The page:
Before the tsunami as many as one hundred patients per day visited the Phi Phi Islands clinic. Medical problems included diarrhea, sunburn, respiratory illness, marine injuries, and occasionally, chest pain. Diagnostic testing was limited to glucose meters, spun hematocrit, and urine dipsticks for protein and glucose. Treatment was limited as well. The only doctor on the Islands, a young man who recently completed training, survived the tsunami by climbing onto the roof of the hospital, which was under construction, then out onto a branch of a tree. However, a pharmacist attending to patients was found dead on the beach. Recovery has been delayed because workers will not return to the Islands. Now, medical care is scant. Nurses from Krabi province rotate to provide daytime clinic service. Completion of the hospital has been stalled. Heroically, the doctor remains in service dedicated to his patients.


Figure 3 shows the Phi Phi Hospital site under construction during an earlier survey (by GJK) in December 2003. The photo was taken from a pedestrian pathway several meters away from and north of the beach. At the time, the small clinic (back right at the end of the walkway) provided rudimentary health services. Figure 4 shows that the partially completed hospital shell now stands uncomfortably close to the waters edge. A ten-bed ICU was planned for the corner room with large windows in the front of the building facing the signpost in the photo. The tsunami swept through the structure and destroyed equipment inside, but it also swept away uncountable thousands of cubic meters of sand, removed the walkway in front of the hospital, destroyed electrical service (not yet restored), disrupted drainage systems, and narrowed the sand isthmus on which the structure stands, rendering it vulnerable to subsidence, tropical storm damage, and the next tsunami, if and when one hits.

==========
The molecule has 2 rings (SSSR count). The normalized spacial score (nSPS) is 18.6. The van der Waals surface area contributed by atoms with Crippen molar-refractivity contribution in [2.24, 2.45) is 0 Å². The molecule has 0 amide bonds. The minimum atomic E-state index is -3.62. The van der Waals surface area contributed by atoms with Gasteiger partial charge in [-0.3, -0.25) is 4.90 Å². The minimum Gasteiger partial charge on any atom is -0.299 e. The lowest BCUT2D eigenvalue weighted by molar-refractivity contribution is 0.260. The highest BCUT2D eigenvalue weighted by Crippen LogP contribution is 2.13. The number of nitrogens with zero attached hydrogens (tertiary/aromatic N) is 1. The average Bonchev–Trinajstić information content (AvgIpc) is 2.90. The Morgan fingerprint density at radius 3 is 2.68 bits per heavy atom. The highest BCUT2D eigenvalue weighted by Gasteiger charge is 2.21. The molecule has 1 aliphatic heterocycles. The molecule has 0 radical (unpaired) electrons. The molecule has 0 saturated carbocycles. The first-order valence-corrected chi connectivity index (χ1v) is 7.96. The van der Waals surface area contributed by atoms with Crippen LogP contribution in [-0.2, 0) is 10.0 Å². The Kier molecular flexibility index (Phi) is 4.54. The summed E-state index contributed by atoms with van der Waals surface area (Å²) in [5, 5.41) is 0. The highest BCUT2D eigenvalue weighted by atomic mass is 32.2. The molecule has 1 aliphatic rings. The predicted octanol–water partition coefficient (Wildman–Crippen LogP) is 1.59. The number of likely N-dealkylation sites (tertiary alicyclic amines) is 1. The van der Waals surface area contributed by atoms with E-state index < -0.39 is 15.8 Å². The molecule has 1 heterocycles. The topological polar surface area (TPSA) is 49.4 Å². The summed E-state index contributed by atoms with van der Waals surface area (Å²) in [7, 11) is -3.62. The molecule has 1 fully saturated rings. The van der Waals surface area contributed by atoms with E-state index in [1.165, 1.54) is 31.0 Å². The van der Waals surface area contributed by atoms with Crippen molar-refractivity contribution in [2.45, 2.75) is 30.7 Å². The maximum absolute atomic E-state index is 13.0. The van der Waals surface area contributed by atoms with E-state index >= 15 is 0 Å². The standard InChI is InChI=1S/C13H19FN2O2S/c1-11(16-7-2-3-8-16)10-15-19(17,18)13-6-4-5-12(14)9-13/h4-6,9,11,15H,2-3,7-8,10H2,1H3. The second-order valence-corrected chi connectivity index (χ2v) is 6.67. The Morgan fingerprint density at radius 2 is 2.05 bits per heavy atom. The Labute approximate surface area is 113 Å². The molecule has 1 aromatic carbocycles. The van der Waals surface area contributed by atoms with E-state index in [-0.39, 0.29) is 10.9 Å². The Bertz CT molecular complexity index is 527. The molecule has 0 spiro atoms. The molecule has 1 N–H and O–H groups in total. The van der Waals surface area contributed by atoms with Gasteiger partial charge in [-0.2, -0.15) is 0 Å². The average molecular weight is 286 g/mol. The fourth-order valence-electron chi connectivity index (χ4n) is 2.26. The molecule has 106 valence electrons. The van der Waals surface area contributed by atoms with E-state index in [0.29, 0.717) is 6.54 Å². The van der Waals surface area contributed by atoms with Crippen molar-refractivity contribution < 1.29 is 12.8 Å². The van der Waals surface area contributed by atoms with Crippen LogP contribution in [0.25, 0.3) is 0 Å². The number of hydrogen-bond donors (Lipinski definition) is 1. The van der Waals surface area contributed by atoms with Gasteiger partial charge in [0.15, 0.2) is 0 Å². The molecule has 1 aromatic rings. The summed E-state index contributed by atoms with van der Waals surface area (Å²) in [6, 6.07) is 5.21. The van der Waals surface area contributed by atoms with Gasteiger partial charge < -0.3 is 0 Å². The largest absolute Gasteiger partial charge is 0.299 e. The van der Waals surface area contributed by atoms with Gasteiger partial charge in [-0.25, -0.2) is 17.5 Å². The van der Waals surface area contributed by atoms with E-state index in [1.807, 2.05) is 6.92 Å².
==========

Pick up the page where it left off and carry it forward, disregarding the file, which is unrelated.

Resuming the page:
Those we interviewed felt that the hospital should be relocated to a higher elevation in a safe site. After all, they said, the hospital represents one of the most critical facilities on the Islands and should not be the first disabled during a crisis. Relocation represents a tough decision for health planners in view of the prior investment, but a permanent and secure hospital on Phi Phi Islands is deemed essential, in our opinion, since the nearest emergency facilities are Krabi Hospital (42 km) and Vachira Phuket Hospital (35 km), both accessible only by boat (about 2 hours including land transfers) or helicopter. However, the hospital boat was damaged by the tsunami and cannot be used now.